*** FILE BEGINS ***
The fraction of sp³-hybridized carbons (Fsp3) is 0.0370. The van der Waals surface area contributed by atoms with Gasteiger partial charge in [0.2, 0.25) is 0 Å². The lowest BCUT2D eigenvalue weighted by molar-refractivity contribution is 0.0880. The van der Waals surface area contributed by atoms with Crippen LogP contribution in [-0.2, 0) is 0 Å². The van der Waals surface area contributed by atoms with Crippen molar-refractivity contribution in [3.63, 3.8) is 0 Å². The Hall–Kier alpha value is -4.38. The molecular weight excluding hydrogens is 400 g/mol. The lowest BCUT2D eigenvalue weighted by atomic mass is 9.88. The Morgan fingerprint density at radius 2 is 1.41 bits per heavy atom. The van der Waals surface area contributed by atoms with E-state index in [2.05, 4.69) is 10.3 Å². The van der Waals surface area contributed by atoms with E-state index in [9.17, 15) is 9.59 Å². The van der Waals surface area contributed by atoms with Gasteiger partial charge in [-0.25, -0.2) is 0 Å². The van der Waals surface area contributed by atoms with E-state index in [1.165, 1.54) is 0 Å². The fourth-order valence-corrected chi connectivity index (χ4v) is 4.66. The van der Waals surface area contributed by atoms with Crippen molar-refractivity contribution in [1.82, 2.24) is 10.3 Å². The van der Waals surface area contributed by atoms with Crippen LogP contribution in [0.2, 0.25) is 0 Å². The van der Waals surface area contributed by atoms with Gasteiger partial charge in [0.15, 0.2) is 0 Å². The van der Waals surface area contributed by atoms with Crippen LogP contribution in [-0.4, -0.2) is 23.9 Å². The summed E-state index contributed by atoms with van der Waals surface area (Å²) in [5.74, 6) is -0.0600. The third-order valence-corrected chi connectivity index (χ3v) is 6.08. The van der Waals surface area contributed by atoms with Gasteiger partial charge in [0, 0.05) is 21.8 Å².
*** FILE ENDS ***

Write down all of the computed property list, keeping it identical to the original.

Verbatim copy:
The fraction of sp³-hybridized carbons (Fsp3) is 0.0370. The van der Waals surface area contributed by atoms with Gasteiger partial charge in [0.2, 0.25) is 0 Å². The lowest BCUT2D eigenvalue weighted by molar-refractivity contribution is 0.0880. The van der Waals surface area contributed by atoms with Crippen LogP contribution in [-0.2, 0) is 0 Å². The van der Waals surface area contributed by atoms with Crippen molar-refractivity contribution in [3.63, 3.8) is 0 Å². The Hall–Kier alpha value is -4.38. The molecular weight excluding hydrogens is 400 g/mol. The lowest BCUT2D eigenvalue weighted by atomic mass is 9.88. The Morgan fingerprint density at radius 2 is 1.41 bits per heavy atom. The van der Waals surface area contributed by atoms with E-state index in [2.05, 4.69) is 10.3 Å². The van der Waals surface area contributed by atoms with E-state index in [9.17, 15) is 9.59 Å². The van der Waals surface area contributed by atoms with Gasteiger partial charge in [-0.25, -0.2) is 0 Å². The van der Waals surface area contributed by atoms with E-state index in [1.165, 1.54) is 0 Å². The fourth-order valence-corrected chi connectivity index (χ4v) is 4.66. The van der Waals surface area contributed by atoms with Crippen molar-refractivity contribution in [1.82, 2.24) is 10.3 Å². The van der Waals surface area contributed by atoms with Crippen LogP contribution in [0.2, 0.25) is 0 Å². The van der Waals surface area contributed by atoms with Gasteiger partial charge in [0.15, 0.2) is 0 Å². The van der Waals surface area contributed by atoms with Crippen LogP contribution in [-0.4, -0.2) is 23.9 Å². The summed E-state index contributed by atoms with van der Waals surface area (Å²) in [5.74, 6) is -0.0600. The third-order valence-corrected chi connectivity index (χ3v) is 6.08. The van der Waals surface area contributed by atoms with Gasteiger partial charge in [0, 0.05) is 21.8 Å².